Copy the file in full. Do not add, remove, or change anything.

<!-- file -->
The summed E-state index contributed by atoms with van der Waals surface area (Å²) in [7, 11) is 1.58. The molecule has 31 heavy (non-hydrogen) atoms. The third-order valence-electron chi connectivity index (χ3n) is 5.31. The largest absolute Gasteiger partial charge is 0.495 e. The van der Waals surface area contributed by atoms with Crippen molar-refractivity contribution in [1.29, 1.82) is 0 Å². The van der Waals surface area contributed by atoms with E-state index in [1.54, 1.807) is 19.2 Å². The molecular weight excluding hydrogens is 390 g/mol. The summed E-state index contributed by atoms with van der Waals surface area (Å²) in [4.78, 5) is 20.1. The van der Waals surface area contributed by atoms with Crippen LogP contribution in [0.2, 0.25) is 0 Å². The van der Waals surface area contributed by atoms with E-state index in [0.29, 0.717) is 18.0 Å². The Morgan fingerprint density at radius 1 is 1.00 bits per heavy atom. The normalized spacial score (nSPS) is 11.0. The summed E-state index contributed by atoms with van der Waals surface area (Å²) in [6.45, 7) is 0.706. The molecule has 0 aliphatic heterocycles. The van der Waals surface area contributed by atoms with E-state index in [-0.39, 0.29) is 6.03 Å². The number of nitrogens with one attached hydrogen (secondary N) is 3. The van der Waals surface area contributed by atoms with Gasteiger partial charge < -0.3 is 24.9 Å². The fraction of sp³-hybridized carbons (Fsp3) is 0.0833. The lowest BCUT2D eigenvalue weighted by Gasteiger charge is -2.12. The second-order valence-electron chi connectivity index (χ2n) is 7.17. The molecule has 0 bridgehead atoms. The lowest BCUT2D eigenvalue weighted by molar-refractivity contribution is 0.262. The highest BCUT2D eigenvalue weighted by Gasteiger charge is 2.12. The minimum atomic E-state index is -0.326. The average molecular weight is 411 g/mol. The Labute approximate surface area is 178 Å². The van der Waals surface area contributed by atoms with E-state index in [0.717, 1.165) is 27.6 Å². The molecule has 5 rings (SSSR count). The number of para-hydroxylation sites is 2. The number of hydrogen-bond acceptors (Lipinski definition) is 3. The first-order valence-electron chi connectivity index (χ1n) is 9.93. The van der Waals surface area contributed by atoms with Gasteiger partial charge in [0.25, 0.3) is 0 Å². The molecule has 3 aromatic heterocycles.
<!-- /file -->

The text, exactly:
The summed E-state index contributed by atoms with van der Waals surface area (Å²) in [7, 11) is 1.58. The molecule has 31 heavy (non-hydrogen) atoms. The third-order valence-electron chi connectivity index (χ3n) is 5.31. The largest absolute Gasteiger partial charge is 0.495 e. The van der Waals surface area contributed by atoms with Crippen molar-refractivity contribution in [1.29, 1.82) is 0 Å². The van der Waals surface area contributed by atoms with E-state index in [1.54, 1.807) is 19.2 Å². The molecular weight excluding hydrogens is 390 g/mol. The summed E-state index contributed by atoms with van der Waals surface area (Å²) in [4.78, 5) is 20.1. The van der Waals surface area contributed by atoms with Crippen LogP contribution in [0.2, 0.25) is 0 Å². The van der Waals surface area contributed by atoms with E-state index in [0.29, 0.717) is 18.0 Å². The Morgan fingerprint density at radius 1 is 1.00 bits per heavy atom. The normalized spacial score (nSPS) is 11.0. The summed E-state index contributed by atoms with van der Waals surface area (Å²) in [6.45, 7) is 0.706. The molecule has 0 aliphatic heterocycles. The van der Waals surface area contributed by atoms with E-state index in [-0.39, 0.29) is 6.03 Å². The number of nitrogens with one attached hydrogen (secondary N) is 3. The van der Waals surface area contributed by atoms with Gasteiger partial charge < -0.3 is 24.9 Å². The fraction of sp³-hybridized carbons (Fsp3) is 0.0833. The lowest BCUT2D eigenvalue weighted by Gasteiger charge is -2.12. The second-order valence-electron chi connectivity index (χ2n) is 7.17. The molecule has 0 bridgehead atoms. The lowest BCUT2D eigenvalue weighted by molar-refractivity contribution is 0.262. The highest BCUT2D eigenvalue weighted by Gasteiger charge is 2.12. The minimum atomic E-state index is -0.326. The average molecular weight is 411 g/mol. The Labute approximate surface area is 178 Å². The van der Waals surface area contributed by atoms with E-state index in [0.717, 1.165) is 27.6 Å². The molecule has 5 rings (SSSR count). The number of para-hydroxylation sites is 2. The number of hydrogen-bond acceptors (Lipinski definition) is 3. The first-order valence-electron chi connectivity index (χ1n) is 9.93. The van der Waals surface area contributed by atoms with Gasteiger partial charge in [0.25, 0.3) is 0 Å². The molecule has 3 aromatic heterocycles.